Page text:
Buying a Home 5 MIN READ

Buying A New Construction Home

Framework of a new build house Written by Leigh Cooper


  • New construction homes have fewer upfront maintenance costs and better energy efficiency than old homes.
  • The quality of your new construction home depends on the building company you choose and the materials you select to customize it.
  • Work with a realtor, lawyer, and inspector to make sure you understand the details of your contract and warranty as well as any potential issues with the home.

Buying a Newly Constructed Home

When looking for a new home, one of your first decisions is whether to buy a “used” home or new construction

If you live for period details and antique charm, you’ll want to look for older homes that you can update over time. But if you’d prefer a move-in-ready home with modern plumbing, electricity, and appliances, new construction can be a great investment.

To keep your costs down and make sure your home meets all your specifications, you’ll need a little planning and know-how. As a home buyer, this is your guide to the new construction home buying process.

Step 1: Know the Pros and Cons

Exterior of new single story house

As we noted, new construction homes are completely up-to-date. That comes with several benefits:

  • Low initial maintenance costs – While a colonial home could easily fall victim to frozen pipes or roof deterioration, there’s unlikely to be anything you need to replace or repair in the first few years of ownership.
  • Energy efficiency – Because your home has been built with modern materials, it should be free of drafts, ancient energy-draining appliances, and other issues that could cause sky-high utility bills.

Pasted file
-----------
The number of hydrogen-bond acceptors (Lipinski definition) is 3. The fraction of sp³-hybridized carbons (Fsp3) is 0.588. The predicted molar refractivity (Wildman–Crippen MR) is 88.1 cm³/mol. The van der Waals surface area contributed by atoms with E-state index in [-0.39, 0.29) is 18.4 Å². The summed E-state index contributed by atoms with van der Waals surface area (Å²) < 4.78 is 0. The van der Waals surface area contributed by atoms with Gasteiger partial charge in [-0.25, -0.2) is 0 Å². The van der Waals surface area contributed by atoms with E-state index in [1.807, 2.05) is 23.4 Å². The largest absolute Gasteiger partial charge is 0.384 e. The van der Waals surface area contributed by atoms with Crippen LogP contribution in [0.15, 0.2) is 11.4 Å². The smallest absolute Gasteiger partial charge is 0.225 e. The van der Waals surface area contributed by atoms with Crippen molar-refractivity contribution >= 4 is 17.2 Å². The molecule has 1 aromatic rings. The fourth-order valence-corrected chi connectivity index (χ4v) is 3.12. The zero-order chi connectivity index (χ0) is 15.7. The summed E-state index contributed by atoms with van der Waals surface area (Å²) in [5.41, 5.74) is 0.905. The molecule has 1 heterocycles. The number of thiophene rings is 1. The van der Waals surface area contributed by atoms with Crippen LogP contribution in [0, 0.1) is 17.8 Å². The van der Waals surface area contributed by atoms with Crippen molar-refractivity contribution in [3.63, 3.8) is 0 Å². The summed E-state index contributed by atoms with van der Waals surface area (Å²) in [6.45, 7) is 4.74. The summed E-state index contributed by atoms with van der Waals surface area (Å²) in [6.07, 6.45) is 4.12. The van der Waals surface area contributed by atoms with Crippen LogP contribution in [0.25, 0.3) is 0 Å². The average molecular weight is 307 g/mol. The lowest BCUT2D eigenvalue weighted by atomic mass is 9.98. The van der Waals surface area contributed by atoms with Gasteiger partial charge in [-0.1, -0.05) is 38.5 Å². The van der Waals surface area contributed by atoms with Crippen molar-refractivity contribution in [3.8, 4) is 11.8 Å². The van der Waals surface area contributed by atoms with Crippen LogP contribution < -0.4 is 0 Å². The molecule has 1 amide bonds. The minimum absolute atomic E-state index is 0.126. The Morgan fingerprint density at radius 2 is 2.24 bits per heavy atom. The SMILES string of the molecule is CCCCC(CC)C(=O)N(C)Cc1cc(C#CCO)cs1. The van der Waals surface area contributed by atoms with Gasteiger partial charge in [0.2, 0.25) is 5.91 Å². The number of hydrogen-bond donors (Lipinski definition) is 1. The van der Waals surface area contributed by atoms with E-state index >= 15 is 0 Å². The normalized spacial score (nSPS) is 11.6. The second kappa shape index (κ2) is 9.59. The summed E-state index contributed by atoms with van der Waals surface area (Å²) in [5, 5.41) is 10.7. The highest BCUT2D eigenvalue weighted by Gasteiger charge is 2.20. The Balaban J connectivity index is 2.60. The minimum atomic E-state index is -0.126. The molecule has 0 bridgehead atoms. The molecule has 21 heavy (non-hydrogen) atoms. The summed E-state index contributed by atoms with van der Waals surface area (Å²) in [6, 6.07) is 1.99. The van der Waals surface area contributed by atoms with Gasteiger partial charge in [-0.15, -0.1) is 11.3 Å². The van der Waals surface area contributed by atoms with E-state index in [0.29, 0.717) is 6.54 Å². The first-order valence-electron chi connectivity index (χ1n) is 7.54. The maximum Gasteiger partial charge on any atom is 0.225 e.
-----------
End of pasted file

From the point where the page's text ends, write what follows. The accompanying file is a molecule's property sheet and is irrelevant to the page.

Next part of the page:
• Potential to customize – Builders usually put new construction homes on the market before they’re completely finished. You can work with them to build a home from scratch, or to make the final choices on flooring, cabinetry, paint color, and more. 

However, there are also some potential downsides to be aware of, notably:

  • Limited customization options – Keep in mind that some choices are already locked in place. If the home would require significant renovation after your move-in, it may not be the best investment.
  • Less room to negotiate – Individual sellers don’t always know the value of their home, or may need to sell it quickly for personal reasons. In contrast, development companies are familiar with the local property values and are unlikely to sell below market rate.
  • Unestablished community – New construction homes are often in recently cleared lots, and may also be located in brand-new developments. This can lead to less of a neighborhood feel than well-established locales. 

If you’re convinced that the positives outweigh potential downsides, it’s time to move on to the next step!

Step 2: Set Your Budget and Get Pre-Approved

Before you start looking at specific properties, take the following standard steps to get ready to make an offer in the home buying process: 

  • Find a buyer’s agent to represent your interests. Don’t worry about the cost—sellers usually pay realtors’ fees.
  • Talk with a lender to understand your budget. Calculate how much you can afford to put down (for the down payment) and your desired monthly costs. Once your home is completed, the loan can either be transformed into the traditional mortgage or your lender will require you to acquire an additional mortgage.